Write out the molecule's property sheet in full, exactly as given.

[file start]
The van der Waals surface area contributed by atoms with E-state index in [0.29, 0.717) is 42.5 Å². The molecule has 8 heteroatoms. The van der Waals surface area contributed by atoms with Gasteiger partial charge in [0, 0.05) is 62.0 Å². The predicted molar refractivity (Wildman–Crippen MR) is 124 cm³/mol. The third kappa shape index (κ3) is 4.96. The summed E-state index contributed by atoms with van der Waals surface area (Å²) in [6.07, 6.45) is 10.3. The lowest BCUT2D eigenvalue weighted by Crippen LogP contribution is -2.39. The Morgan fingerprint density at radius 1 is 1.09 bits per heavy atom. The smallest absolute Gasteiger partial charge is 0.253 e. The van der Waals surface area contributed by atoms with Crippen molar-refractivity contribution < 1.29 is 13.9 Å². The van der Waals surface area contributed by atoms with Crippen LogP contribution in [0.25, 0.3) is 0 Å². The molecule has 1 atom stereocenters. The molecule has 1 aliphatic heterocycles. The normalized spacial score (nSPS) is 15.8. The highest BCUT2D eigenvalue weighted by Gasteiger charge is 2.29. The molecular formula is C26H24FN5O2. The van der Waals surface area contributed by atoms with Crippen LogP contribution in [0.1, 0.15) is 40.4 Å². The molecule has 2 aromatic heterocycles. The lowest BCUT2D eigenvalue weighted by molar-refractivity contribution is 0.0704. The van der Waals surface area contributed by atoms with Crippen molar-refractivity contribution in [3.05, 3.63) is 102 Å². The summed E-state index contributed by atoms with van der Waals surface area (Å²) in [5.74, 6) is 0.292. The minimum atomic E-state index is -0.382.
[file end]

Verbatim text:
The van der Waals surface area contributed by atoms with E-state index in [0.29, 0.717) is 42.5 Å². The molecule has 8 heteroatoms. The van der Waals surface area contributed by atoms with Gasteiger partial charge in [0, 0.05) is 62.0 Å². The predicted molar refractivity (Wildman–Crippen MR) is 124 cm³/mol. The third kappa shape index (κ3) is 4.96. The summed E-state index contributed by atoms with van der Waals surface area (Å²) in [6.07, 6.45) is 10.3. The lowest BCUT2D eigenvalue weighted by Crippen LogP contribution is -2.39. The Morgan fingerprint density at radius 1 is 1.09 bits per heavy atom. The smallest absolute Gasteiger partial charge is 0.253 e. The van der Waals surface area contributed by atoms with Crippen molar-refractivity contribution < 1.29 is 13.9 Å². The van der Waals surface area contributed by atoms with Crippen LogP contribution in [0.25, 0.3) is 0 Å². The molecule has 1 atom stereocenters. The molecule has 1 aliphatic heterocycles. The normalized spacial score (nSPS) is 15.8. The highest BCUT2D eigenvalue weighted by Gasteiger charge is 2.29. The molecular formula is C26H24FN5O2. The van der Waals surface area contributed by atoms with Crippen LogP contribution in [0.1, 0.15) is 40.4 Å². The molecule has 2 aromatic heterocycles. The lowest BCUT2D eigenvalue weighted by molar-refractivity contribution is 0.0704. The van der Waals surface area contributed by atoms with Crippen molar-refractivity contribution in [3.05, 3.63) is 102 Å². The summed E-state index contributed by atoms with van der Waals surface area (Å²) in [5.74, 6) is 0.292. The minimum atomic E-state index is -0.382.